International | A gang war may have led to the LeBarón family deaths
by Mindy Belz
Posted 11/07/19, 10:20 am
MEXICO: A shootout between rival gangs may have precipitated the brutal attack on Mormons in Sonora that killed nine members of the LeBarón family, a group of dual Mexican and American citizens.
IRAN: President Hassan Rouhani announced his regime would begin injecting gas into the 1,044 centrifuges at the Fordow underground nuclear facility, an open violation of the Iran nuclear deal. The news prompted nuclear watchdogs, whose scrutiny Iran has evaded, to gather Wednesday in Vienna.
Using third-party military groups at a fraction of the cost spent by others in the Middle East, Iran “has tipped the balance” to create an effective military advantage over the United States and its allies, according to a new report from the International Institute for Strategic Studies.
BURKINA FASO: Extremist attacks targeting Christians and other locals have displaced half a million people and threaten to spiral out of control.
SAUDI ARABIA: State-owned oil company Aramco plans an initial public offering this month that will likely be the world’s largest ever, designed to turbocharge Crown Prince Mohammed bin Salman’s economic reform agenda by raising billions to build non-energy industries. Saudi Aramco is the world’s most profitable company, with profits roughly equal to Apple, Google, and Facebook combined.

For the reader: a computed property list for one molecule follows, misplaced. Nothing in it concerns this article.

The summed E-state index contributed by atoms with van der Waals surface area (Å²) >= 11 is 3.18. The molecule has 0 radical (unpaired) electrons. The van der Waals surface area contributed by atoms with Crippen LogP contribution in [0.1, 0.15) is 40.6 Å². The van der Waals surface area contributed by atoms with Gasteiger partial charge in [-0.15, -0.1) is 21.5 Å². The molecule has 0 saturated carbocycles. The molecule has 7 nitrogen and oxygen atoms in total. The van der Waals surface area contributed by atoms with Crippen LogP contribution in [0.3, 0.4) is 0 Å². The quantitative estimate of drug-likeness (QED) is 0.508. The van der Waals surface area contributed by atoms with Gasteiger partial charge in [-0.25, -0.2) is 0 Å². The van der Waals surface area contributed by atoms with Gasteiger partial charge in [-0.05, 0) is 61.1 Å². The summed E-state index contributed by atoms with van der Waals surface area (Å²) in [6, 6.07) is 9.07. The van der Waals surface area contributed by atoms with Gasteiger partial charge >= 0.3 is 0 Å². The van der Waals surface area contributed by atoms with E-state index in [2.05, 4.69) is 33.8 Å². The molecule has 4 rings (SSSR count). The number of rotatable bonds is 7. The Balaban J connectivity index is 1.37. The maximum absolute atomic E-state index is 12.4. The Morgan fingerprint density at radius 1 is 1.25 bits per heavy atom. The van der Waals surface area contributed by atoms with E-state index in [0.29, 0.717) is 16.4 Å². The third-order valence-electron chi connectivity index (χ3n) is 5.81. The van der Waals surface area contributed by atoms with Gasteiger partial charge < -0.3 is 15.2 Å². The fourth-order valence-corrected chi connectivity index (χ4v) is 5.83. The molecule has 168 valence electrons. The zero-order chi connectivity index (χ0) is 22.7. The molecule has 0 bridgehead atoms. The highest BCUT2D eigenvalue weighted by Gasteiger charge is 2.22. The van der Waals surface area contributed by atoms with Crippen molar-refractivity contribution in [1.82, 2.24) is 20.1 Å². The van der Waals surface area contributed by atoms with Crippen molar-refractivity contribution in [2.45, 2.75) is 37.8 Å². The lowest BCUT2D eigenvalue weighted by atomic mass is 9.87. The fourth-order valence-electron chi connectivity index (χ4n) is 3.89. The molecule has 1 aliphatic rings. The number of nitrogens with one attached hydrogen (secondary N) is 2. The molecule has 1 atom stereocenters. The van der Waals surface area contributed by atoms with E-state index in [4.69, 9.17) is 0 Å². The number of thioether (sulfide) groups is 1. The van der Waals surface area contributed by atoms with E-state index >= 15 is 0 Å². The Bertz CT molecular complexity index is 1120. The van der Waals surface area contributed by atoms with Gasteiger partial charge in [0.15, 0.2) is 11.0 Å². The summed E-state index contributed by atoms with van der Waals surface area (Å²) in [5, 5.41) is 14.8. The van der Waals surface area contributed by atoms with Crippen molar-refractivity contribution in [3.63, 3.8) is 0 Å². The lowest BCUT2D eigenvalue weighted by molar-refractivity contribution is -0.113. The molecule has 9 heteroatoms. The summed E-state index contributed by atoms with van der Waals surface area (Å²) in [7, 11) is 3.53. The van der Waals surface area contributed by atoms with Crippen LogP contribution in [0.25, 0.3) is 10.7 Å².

UKRAINE: On the eastern border, the five-year fight with Russia continues to take a toll on civilians (and Christian aid workers like Teresa Filmon), roiled further by questions about U.S. policy.
UNITED STATES: My deep dive on the U.S. Agency for International Development’s rebuilding efforts in Iraq and Syria found a bureaucratic process that wasn’t getting aid to locals as mandated by Congress. But ProPublica’s deep dive blames a Christian bias from Vice President Mike Pence for redirecting aid to Christian and Yazidi victims of genocide. It’s a revealing piece on the extent of entrenched bureaucracy, quoting unnamed former USAID and Obama officials. I’ll venture some are with Chemonics—the $1.5 billion for-profit government contractor running 60 percent of the contracts in Iraq—and never mentioned in the story.
Becket Law this month will launch a Religious Freedom Index tracking trends in American religious freedom.
CHINA: The Bookworm, a bookstore at the center of expat literary life in Beijing, is closing.
NOTE: No Globe Trot next week as I travel overseas but look for the next one on Nov. 18.
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